matches the expected answer, evaluation of the current attribute
              expression  continues.  Otherwise,  the  current  hit   set   is
              invalidated  and  processing  goes  on  with  the next attribute

       bindrule (ruleName)
              Abort evaluation of current attribute expression and  switch  to
              another  version  bind  rule. This predicate makes only sense as
              last  predicate  in  an  attribute  expression,   as   following
              predicates  will  never  be  evaluated. Evaluation of the target
              rule  (ruleName)  happens  as  if  the  rule  has  been  invoked
              directly, no influence on the initial hit set is taken. When the
              target rule fails, the evaluation algorithm switches back to the
              source rule and goes on with the next attribute expression.

       The  last  predicate  group  are external constraints. Their task is to
       influence the evaluation process by examining  conditions  outside  the
       handled  version history. Each of the following predicates has either a
       positive or a negative result. Positive results have no effect  on  the
       hit  set  and the evaluation process, while negative results invalidate
       the hit set and cause evaluation to  go  on  with  the  next  attribute

       exists (name[binding])
              Version  binding  with  the given name (usually another one than
              the current target name) and the given version binding must lead
              to  at  least  one  version.  The  result  is not required to be

       existsnot (name[binding])
              Version binding with the given name and rule must fail.

       existsuniq (name[binding])
              Version binding with the given name and  rule  must  lead  to  a
              unique selection.

       condexpr (program,expression)
              An external program, named in the program argument, is activated
              to evaluate the  given  expression.  The  expression  string  is
              written  to  the  standard input of the external program. A zero
              result code is considered to be positive, all others negative.


       There are a number of known predicate names from former versions of the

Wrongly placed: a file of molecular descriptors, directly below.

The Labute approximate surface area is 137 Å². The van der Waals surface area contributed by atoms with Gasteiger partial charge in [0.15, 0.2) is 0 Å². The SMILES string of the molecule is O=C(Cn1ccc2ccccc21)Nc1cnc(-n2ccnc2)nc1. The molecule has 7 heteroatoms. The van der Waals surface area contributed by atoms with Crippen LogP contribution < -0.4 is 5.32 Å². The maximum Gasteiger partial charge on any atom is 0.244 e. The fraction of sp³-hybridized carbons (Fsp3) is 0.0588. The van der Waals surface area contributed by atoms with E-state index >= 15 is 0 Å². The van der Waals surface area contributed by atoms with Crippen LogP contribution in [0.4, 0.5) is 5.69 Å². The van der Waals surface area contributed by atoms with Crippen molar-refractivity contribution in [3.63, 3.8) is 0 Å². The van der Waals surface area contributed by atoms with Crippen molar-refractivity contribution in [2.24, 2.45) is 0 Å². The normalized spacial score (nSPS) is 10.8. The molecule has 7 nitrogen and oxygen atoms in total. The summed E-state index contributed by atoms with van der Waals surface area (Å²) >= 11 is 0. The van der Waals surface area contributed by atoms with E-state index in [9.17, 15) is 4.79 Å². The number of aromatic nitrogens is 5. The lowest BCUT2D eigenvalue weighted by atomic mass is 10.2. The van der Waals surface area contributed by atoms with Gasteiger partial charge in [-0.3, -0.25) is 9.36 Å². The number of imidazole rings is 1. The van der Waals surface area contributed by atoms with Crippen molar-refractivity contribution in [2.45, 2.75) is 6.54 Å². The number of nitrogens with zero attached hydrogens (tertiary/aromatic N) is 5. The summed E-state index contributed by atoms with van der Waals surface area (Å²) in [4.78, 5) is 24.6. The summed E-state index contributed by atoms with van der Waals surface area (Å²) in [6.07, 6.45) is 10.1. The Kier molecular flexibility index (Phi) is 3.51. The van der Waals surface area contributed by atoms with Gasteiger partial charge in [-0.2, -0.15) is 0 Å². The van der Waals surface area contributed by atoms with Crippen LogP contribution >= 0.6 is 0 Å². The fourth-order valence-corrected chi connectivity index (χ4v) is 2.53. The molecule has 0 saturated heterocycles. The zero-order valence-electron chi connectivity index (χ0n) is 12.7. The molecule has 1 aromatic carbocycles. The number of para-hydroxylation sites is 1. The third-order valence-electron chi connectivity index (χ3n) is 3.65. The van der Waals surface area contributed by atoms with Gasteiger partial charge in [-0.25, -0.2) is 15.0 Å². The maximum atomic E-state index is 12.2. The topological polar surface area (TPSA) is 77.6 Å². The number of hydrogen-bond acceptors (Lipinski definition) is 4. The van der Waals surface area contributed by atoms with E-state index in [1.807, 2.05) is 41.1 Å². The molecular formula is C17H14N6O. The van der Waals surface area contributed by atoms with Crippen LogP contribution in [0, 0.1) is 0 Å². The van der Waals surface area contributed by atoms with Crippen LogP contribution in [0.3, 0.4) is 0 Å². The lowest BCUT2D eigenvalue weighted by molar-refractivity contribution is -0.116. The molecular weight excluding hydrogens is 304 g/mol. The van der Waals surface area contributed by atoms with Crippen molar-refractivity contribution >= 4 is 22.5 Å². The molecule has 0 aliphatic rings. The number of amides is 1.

bind  rules  machinery. They are internally mapped to the new predicate
       names. These names are obsolete and should not be used any longer.

       Obsolete     name   mapped      to      -   cut      attr            eq
       attrex          hasattr      attrge          ge      attrgt          gt
       attrle          le        attrlt          lt        attrmax         max
       attrmin         min      attrnot         ne      condex          exists
       condnot         existsnot conduniq        existsuniq


       All predicates with effect on the contents  of  the  hit  set  work  on
       version  attributes.  These  attributes  are either standard attributes
       with a defined meaning or user defined attributes.  The following is  a
       list  of  attribute  names recognized as standard attributes. All other
       names are considered to be user defined attributes.

       alias      Version alias name (symbolic version identification name).

       atime      The date of last access (read  or  write)  to  the  versions

       author     The version author in the form username@domain.

       cachekey   A  unique  key  for  cached versions built from the creation
                  date, the id of the creating process  and  a  serial  number
                  (e.g.  740148430.18469.6).

       ctime      The  date  of  the last status change. This date is updated,
                  when an attribute is added or deleted, or an attribute value
                  is changed.

                  The generation number. The value for this attribute is plain

       host       The name of the host from where the  version  was  accessed.
                  This  attribute  may have different values at one time, when
                  the version is accessed from different hosts.

       locker     The user who has set a lock on the concerned  version.  This
                  attribute  has  an  empty value, when no lock is active. The